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Wisconsin police say nobody will face charges for young nude girl participating with adults in 'Naked Bike Ride'
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Wisconsin police say nobody will face charges for young nude girl participating with adults in 'Naked Bike Ride'

Police in Wisconsin say that nobody will face any charges in an alleged incident where a young nude girl participated in a "Naked Bike Ride" with adults.

The World Naked Bike Ride is an international bicycle riding event where "clothing is optional." The World Naked Bike Ride is "about protesting oil dependency and celebrating the power and individuality of our bodies."

The first World Naked Bike Ride was held in 2003. By 2010, there were WNBR events in 74 cities across 17 countries.

On June 17, approximately 150 people participated in the World Naked Bike Ride in Madison, Wisconsin. One of the participants was allegedly a young girl.

A local resident notified Dane County Sup. Jeff Weigand that there was a nude girl who appeared to be younger than 10 years old participating in the World Naked Bike Ride in Madison. There was reportedly a photo of the young girl uploaded to social media.

The Wisconsin State Journal reported:

A Wisconsin State Journal reporter who covered the event also saw the girl there, and a different photo of the girl appears on the Facebook page of a World Naked Bike Ride participant. Madison police spokesperson Stephanie Fryer on Wednesday said police received a complaint on Sunday about an image of the girl posted to social media, and on Tuesday a complaint from someone who saw the girl at the ride.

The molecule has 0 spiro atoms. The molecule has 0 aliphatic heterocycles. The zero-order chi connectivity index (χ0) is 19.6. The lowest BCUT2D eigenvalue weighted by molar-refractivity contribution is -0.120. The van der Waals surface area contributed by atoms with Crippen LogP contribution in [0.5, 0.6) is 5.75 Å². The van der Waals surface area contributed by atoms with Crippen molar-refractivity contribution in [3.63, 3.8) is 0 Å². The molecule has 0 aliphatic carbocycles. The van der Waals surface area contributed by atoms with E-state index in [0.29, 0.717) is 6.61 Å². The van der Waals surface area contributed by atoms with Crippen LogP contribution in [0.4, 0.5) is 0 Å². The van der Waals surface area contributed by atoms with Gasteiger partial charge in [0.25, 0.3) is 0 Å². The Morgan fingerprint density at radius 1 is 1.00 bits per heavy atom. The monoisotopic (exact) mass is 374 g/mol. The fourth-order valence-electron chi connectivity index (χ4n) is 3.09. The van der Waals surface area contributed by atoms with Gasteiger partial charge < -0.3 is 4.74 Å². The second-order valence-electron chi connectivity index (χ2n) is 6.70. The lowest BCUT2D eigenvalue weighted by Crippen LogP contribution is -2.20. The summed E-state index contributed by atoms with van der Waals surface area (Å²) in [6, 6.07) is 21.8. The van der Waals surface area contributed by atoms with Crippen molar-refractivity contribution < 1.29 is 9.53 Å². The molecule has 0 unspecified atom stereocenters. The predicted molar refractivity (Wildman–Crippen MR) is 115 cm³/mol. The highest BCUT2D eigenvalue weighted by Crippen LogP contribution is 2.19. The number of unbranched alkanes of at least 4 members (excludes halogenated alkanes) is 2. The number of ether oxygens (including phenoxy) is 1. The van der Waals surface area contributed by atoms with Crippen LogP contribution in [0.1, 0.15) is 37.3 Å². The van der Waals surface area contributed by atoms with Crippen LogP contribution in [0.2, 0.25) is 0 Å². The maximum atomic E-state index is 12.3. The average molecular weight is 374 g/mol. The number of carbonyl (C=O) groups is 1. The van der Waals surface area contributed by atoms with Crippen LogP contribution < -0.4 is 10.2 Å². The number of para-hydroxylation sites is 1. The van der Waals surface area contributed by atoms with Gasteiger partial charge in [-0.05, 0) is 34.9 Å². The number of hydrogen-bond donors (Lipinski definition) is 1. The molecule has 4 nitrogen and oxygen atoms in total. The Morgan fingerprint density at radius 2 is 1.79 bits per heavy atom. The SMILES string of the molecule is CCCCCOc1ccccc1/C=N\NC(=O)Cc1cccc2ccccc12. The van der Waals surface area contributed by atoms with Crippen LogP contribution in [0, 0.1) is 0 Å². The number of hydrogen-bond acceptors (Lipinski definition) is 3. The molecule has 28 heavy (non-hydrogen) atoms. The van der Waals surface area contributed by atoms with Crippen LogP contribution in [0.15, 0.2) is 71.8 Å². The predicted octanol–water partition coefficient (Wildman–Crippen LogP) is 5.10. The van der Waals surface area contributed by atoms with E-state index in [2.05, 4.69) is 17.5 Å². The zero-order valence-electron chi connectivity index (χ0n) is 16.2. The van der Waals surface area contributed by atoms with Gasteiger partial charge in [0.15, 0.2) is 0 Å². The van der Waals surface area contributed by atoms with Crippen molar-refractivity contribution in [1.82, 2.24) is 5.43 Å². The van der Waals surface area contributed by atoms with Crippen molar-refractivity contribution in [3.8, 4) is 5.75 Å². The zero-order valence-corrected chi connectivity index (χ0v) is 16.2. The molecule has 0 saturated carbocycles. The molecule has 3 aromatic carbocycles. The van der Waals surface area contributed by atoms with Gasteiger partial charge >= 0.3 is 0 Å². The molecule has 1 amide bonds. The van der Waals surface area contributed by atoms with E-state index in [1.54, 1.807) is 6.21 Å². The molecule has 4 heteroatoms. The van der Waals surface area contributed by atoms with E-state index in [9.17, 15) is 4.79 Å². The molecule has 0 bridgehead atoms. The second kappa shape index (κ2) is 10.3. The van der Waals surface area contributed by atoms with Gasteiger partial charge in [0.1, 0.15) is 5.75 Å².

Weigand demanded, "Our law enforcement officers need to investigate this matter and enforce our laws. If a child was allowed to participate in this naked bike ride, any and all adults who supported and condoned this need to be arrested immediately."

Detectives with the Special Victims Unit of the Madison Police Department investigated the case.

However, police said that no laws had been broken and nobody would be charged.

Fryer said that investigators said the incident did not violate any of the state's child pornography laws or violating any harmful material statutes.

According to the Wisconsin State Journal, "Weigand rejected the notion that state criminal law wouldn’t apply in the incident, pointing to state statutes that, for example, bar sexual exploitation of a child, causing a child to view or listen to sexual activity or causing a child to expose genitals. However, those laws seek to protect minors from engaging in sexual conduct or causing sexual arousal, something the organizers of the bike ride have said the event is not intended to do."

Madison World Naked Bike Ride organizer Peter Keating told the outlet that the participation of children in the event is "not an issue at all" and "it has always been our position that minors are perfectly welcome to participate as they please, as long as they are accompanied by parent or legal guardian."

The World Naked Bike Ride website for the Milwaukee event states: "Anyone is welcome to join, but minors must be accompanied by a parent or guardian."

The World Naked Bike Ride website defends children participating in the nude event:

The idea that somehow children are negatively affected by non-sexualized nudity is a myth. Children are more likely to be curious if nudity was discouraged in their family. The only thing prudish parents have to worry about is that their children might want to get naked themselves if it looks like people are having fun. As children grow older they are more likely to resent repressive parents if they think they lack common sensibilities.

The Milwaukee Journal Sentinel said the naked bike ride is not illegal because it is "technically a first amendment protest, so it is legal as long as riders do not participate in any lewd or 'untoward' behavior."

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Paul Sacca

Paul Sacca

Paul Sacca is a staff writer for Blaze News.
@Paul_Sacca →